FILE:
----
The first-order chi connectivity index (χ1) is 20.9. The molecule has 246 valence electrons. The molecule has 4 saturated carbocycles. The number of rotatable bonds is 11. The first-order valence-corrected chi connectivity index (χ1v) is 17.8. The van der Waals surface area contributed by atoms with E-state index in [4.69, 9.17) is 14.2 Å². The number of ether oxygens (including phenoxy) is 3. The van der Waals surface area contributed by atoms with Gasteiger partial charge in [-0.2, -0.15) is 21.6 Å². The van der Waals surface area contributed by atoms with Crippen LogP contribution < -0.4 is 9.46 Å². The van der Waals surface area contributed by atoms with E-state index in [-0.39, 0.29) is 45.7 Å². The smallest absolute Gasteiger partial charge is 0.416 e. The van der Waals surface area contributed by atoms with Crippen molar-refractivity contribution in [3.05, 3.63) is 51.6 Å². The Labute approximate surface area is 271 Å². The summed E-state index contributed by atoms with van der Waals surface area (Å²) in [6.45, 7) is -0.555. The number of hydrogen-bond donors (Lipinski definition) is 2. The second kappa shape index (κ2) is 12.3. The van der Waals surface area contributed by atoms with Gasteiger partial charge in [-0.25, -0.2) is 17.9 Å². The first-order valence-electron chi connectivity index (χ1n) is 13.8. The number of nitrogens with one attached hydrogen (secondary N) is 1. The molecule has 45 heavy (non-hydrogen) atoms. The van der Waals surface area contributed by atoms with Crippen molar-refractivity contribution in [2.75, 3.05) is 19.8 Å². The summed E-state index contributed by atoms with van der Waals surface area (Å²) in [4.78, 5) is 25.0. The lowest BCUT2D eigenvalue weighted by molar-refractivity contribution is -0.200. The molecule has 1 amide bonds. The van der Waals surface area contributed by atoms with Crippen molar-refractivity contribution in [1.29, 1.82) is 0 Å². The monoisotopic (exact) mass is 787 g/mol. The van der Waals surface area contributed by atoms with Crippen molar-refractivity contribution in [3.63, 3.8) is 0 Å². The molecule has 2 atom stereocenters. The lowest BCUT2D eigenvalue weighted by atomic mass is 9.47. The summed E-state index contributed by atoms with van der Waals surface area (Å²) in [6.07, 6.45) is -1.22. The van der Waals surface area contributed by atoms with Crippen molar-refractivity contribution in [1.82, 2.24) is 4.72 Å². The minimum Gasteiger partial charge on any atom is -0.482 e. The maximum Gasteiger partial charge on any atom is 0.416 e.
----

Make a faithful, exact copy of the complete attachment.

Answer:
The first-order chi connectivity index (χ1) is 20.9. The molecule has 246 valence electrons. The molecule has 4 saturated carbocycles. The number of rotatable bonds is 11. The first-order valence-corrected chi connectivity index (χ1v) is 17.8. The van der Waals surface area contributed by atoms with E-state index in [4.69, 9.17) is 14.2 Å². The number of ether oxygens (including phenoxy) is 3. The van der Waals surface area contributed by atoms with Gasteiger partial charge in [-0.2, -0.15) is 21.6 Å². The van der Waals surface area contributed by atoms with Crippen LogP contribution < -0.4 is 9.46 Å². The van der Waals surface area contributed by atoms with E-state index in [-0.39, 0.29) is 45.7 Å². The smallest absolute Gasteiger partial charge is 0.416 e. The van der Waals surface area contributed by atoms with Crippen molar-refractivity contribution in [3.05, 3.63) is 51.6 Å². The Labute approximate surface area is 271 Å². The summed E-state index contributed by atoms with van der Waals surface area (Å²) in [6.45, 7) is -0.555. The number of hydrogen-bond donors (Lipinski definition) is 2. The second kappa shape index (κ2) is 12.3. The van der Waals surface area contributed by atoms with Gasteiger partial charge in [-0.25, -0.2) is 17.9 Å². The first-order valence-electron chi connectivity index (χ1n) is 13.8. The number of nitrogens with one attached hydrogen (secondary N) is 1. The molecule has 45 heavy (non-hydrogen) atoms. The van der Waals surface area contributed by atoms with Crippen molar-refractivity contribution in [2.75, 3.05) is 19.8 Å². The summed E-state index contributed by atoms with van der Waals surface area (Å²) in [4.78, 5) is 25.0. The lowest BCUT2D eigenvalue weighted by molar-refractivity contribution is -0.200. The molecule has 1 amide bonds. The van der Waals surface area contributed by atoms with Crippen molar-refractivity contribution in [1.29, 1.82) is 0 Å². The monoisotopic (exact) mass is 787 g/mol. The van der Waals surface area contributed by atoms with Crippen molar-refractivity contribution in [3.63, 3.8) is 0 Å². The molecule has 2 atom stereocenters. The lowest BCUT2D eigenvalue weighted by atomic mass is 9.47. The summed E-state index contributed by atoms with van der Waals surface area (Å²) in [6.07, 6.45) is -1.22. The van der Waals surface area contributed by atoms with Crippen molar-refractivity contribution in [1.82, 2.24) is 4.72 Å². The minimum Gasteiger partial charge on any atom is -0.482 e. The maximum Gasteiger partial charge on any atom is 0.416 e.